Shabbat Greetings from Meredith Dragon 11.11.16

One of the things that I like most about Judaism is that our tradition offers guidance to the most complicated questions. Sometimes we need to dig deep for answers and at other times the answers are very apparent. Whether we recognize our actions as stemming from our Jewish faith, or not, Judaism offers wisdom, spiritual guidance, values and ethics that shape our lives every day. Many times I meet with people who say to me, "I am not so Jewish. I really don't practice my Judaism very much." Yet, their actions are clearly those that come from our Jewish traditions and they act upon those values almost instinctively.


There are a few concepts in Judaism that speak to me in profound ways.  One of these values is that all Jews are responsible for each other. We are obligated to make sure that we lift up those less fortunate than us. Where we see suffering, we are to do something about it. Coupled with repairing the world, tikkun olam, we learn in Judaism that we are supposed to leave our world better than how we found it, knowing that we cannot make it perfect.  We are obligated to continue to make it better.


These two concepts in particular shape the work of Federation every day.  These Jewish values make me incredibly proud of our faith and honored to work on behalf of the Jewish people. I feel fortunate every day that I work with volunteers and professionals who dedicate their time and resources to these ideals. It doesn't matter where you live, who you know, with whom you associate or where you work, these are universal notions for all of us. These are the values that bring us all together and can keep us going through good times and bad. This is what we need to focus on as a community, now and always.


November 9 was the anniversary of Kristallnacht, the night of broken glass, which was the definitive mark of the beginning of the Holocaust. This week Federation's Center for Holocaust Awareness and Information (CHAI) in partnership with the JCC Lane Dworkin Jewish Book Festival and the JCC's Holocaust Survivors Committee brought together a panel to discuss Perilous Journeys, a CHAI publication. The panel focused on stories of those survivors who remembered Kristallnacht. It was a very moving evening that reminded me once again how fortunate we are today that our Jewish world now has far more power than it did in the 1930's.


We have a State of Israel and the United States Jewish community enjoys more freedom and prosperity than we have ever had at any point in our history. We are able to act on our guiding principles freely. Regardless of whether we are happy or sad about this week's election, we are fortunate to be living in the United States protected by the freedom of our constitution.  And, we have the power, ability and obligation to make our world a better place - every day. You can Get Involved. Donate. Make a Difference. Our Federation is here to help, support and offer this opportunity to our community. We need you and appreciate you. As I said at our opening event, we have a place and space for everyone.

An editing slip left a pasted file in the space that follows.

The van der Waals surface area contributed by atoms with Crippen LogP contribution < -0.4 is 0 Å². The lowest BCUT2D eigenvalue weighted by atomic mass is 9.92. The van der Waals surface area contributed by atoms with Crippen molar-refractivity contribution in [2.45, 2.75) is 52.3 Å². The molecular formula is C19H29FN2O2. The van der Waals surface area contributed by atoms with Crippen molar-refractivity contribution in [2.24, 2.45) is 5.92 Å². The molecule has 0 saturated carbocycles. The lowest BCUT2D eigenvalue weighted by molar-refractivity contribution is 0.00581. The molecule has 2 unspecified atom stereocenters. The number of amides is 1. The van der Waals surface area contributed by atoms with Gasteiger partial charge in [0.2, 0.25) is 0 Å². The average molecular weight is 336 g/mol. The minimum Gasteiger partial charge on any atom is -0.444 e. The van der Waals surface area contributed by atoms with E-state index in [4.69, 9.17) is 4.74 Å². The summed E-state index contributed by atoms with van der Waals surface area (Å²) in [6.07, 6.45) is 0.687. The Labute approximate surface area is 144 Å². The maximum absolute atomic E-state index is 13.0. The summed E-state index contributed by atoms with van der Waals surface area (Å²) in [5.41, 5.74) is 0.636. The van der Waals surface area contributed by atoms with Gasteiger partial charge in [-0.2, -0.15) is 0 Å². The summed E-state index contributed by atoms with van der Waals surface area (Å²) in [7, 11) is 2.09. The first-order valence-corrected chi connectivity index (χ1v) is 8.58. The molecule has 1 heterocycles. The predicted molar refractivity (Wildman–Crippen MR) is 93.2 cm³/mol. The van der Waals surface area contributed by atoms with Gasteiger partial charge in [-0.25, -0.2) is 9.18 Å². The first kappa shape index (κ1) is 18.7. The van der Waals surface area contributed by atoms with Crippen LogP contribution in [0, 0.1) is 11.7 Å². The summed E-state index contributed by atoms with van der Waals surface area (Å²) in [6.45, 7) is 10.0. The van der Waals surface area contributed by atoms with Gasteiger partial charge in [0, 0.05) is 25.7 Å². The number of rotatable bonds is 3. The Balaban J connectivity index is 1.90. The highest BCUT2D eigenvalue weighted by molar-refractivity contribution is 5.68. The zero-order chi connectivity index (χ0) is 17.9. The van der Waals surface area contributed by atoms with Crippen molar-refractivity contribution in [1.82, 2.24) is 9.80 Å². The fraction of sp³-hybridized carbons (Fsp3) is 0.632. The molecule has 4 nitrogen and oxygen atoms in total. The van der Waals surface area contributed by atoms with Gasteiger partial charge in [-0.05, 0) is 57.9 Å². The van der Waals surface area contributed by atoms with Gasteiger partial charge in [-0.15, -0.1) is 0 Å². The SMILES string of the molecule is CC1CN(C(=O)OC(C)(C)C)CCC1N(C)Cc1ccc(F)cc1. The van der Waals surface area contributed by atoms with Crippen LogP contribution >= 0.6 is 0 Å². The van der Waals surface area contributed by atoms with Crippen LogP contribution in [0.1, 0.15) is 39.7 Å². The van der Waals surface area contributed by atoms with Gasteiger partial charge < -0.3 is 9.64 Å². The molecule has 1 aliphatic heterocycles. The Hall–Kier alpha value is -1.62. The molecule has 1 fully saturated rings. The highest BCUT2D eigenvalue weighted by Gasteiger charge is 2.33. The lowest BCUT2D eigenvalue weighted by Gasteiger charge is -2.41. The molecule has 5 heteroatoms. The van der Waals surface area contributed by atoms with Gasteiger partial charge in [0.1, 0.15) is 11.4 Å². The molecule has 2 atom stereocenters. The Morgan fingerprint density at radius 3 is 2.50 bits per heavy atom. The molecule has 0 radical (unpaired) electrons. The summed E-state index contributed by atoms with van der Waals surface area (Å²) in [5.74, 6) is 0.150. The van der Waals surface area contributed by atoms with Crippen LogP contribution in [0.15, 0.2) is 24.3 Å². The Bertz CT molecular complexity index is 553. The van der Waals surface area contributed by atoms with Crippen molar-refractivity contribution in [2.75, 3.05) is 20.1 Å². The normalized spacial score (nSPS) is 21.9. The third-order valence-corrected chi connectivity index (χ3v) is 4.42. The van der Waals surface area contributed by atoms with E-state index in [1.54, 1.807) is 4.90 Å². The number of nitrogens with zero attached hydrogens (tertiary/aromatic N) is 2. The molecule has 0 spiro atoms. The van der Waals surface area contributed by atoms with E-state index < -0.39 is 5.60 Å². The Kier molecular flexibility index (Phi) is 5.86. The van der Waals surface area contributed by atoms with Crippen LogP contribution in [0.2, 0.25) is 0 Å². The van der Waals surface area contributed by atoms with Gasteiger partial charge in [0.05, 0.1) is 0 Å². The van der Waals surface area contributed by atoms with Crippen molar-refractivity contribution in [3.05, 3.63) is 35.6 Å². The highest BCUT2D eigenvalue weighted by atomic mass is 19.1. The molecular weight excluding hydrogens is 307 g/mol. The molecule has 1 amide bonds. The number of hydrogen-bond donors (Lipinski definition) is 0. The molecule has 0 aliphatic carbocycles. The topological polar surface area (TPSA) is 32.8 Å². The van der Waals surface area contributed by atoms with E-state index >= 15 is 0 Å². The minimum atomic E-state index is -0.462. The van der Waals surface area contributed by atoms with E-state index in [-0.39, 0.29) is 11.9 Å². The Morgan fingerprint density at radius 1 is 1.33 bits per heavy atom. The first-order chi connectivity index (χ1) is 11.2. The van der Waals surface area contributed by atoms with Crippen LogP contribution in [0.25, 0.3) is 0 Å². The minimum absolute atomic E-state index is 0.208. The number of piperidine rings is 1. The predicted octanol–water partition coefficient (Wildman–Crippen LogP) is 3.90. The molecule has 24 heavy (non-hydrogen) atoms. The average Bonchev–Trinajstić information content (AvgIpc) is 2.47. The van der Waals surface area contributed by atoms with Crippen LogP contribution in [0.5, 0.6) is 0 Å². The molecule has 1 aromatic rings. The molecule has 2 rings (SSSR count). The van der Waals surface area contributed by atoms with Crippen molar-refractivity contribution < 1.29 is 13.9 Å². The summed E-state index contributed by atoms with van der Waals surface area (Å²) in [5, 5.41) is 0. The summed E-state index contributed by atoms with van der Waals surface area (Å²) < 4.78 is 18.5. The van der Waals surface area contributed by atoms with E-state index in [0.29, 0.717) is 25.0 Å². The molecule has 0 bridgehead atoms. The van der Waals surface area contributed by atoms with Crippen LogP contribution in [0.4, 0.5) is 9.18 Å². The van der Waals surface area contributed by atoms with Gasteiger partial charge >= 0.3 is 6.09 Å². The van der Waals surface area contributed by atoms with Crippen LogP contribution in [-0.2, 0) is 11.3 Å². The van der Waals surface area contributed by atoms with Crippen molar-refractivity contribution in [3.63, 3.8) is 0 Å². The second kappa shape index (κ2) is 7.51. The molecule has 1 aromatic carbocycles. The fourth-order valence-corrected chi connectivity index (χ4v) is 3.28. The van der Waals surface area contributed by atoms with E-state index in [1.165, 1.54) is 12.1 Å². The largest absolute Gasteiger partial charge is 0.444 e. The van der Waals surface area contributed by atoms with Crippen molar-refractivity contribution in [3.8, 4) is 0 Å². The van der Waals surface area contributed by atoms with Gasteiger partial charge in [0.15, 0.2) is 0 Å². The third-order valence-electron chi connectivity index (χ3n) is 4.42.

Every week at Shabbat services we read a prayer for our country. I found this to be particularly meaningful when Rabbi Rachel Smookler read this on Wednesday evening at the program mentioned above. I share it with you again today and wish you a peaceful and meaningful Shabbat.


A Prayer For Our Country


Our God and God of our ancestors: We ask Your blessings for our country - for its government, for its leaders and advisors, and for all who exercise just and rightful authority. Teach them insights from Your Torah, that they may administer all affairs of state fairly, that peace and security, happiness and prosperity, justice and freedom may forever abide in our midst.


Creator of all flesh, bless all the inhabitants of our country with Your spirit. May citizens of all races and creeds forge a common bond in true harmony, to banish hatred and bigotry, and to safeguard the ideals and free institutions that are the pride and glory of our country.


May this land, under your providence, be an influence for good throughout the world, uniting all people in peace and freedom-helping them to fulfill the vision of your prophet: 'Nation shall not lift up sword against nation, neither shall they experience war any more' (Isaiah 2:4). And let us say: Amen.


Shabbat Shalom,


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